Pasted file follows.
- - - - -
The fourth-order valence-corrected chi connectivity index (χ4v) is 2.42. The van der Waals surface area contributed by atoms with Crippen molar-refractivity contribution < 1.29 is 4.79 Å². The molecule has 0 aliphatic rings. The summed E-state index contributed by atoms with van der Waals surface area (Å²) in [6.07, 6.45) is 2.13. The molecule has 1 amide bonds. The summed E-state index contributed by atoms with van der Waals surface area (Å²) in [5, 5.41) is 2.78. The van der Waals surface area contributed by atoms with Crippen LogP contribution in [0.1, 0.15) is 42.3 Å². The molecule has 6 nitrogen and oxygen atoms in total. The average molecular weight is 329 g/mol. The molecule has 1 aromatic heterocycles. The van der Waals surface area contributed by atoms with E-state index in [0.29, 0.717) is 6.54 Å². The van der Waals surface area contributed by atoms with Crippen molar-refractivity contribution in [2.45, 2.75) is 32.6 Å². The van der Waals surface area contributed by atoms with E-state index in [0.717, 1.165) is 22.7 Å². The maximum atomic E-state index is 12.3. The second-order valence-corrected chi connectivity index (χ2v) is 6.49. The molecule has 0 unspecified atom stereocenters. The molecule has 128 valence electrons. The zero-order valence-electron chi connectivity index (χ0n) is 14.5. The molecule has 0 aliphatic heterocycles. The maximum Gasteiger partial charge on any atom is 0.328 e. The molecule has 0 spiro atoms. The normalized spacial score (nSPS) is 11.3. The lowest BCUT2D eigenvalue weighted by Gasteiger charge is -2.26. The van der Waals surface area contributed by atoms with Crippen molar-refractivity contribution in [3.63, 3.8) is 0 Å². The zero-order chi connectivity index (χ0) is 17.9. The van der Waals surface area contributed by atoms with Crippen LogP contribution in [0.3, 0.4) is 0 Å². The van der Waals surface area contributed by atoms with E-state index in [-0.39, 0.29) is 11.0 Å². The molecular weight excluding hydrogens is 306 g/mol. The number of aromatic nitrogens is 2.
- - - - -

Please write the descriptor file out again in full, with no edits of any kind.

The fourth-order valence-corrected chi connectivity index (χ4v) is 2.42. The van der Waals surface area contributed by atoms with Crippen molar-refractivity contribution < 1.29 is 4.79 Å². The molecule has 0 aliphatic rings. The summed E-state index contributed by atoms with van der Waals surface area (Å²) in [6.07, 6.45) is 2.13. The molecule has 1 amide bonds. The summed E-state index contributed by atoms with van der Waals surface area (Å²) in [5, 5.41) is 2.78. The van der Waals surface area contributed by atoms with Crippen LogP contribution in [0.1, 0.15) is 42.3 Å². The molecule has 6 nitrogen and oxygen atoms in total. The average molecular weight is 329 g/mol. The molecule has 1 aromatic heterocycles. The van der Waals surface area contributed by atoms with E-state index in [0.29, 0.717) is 6.54 Å². The van der Waals surface area contributed by atoms with Crippen molar-refractivity contribution in [2.45, 2.75) is 32.6 Å². The van der Waals surface area contributed by atoms with E-state index in [0.717, 1.165) is 22.7 Å². The maximum atomic E-state index is 12.3. The second-order valence-corrected chi connectivity index (χ2v) is 6.49. The molecule has 0 unspecified atom stereocenters. The molecule has 128 valence electrons. The zero-order valence-electron chi connectivity index (χ0n) is 14.5. The molecule has 0 aliphatic heterocycles. The maximum Gasteiger partial charge on any atom is 0.328 e. The molecule has 0 spiro atoms. The normalized spacial score (nSPS) is 11.3. The lowest BCUT2D eigenvalue weighted by Gasteiger charge is -2.26. The van der Waals surface area contributed by atoms with Crippen molar-refractivity contribution in [3.63, 3.8) is 0 Å². The zero-order chi connectivity index (χ0) is 17.9. The van der Waals surface area contributed by atoms with Crippen LogP contribution in [0.3, 0.4) is 0 Å². The van der Waals surface area contributed by atoms with E-state index in [-0.39, 0.29) is 11.0 Å². The molecular weight excluding hydrogens is 306 g/mol. The number of aromatic nitrogens is 2.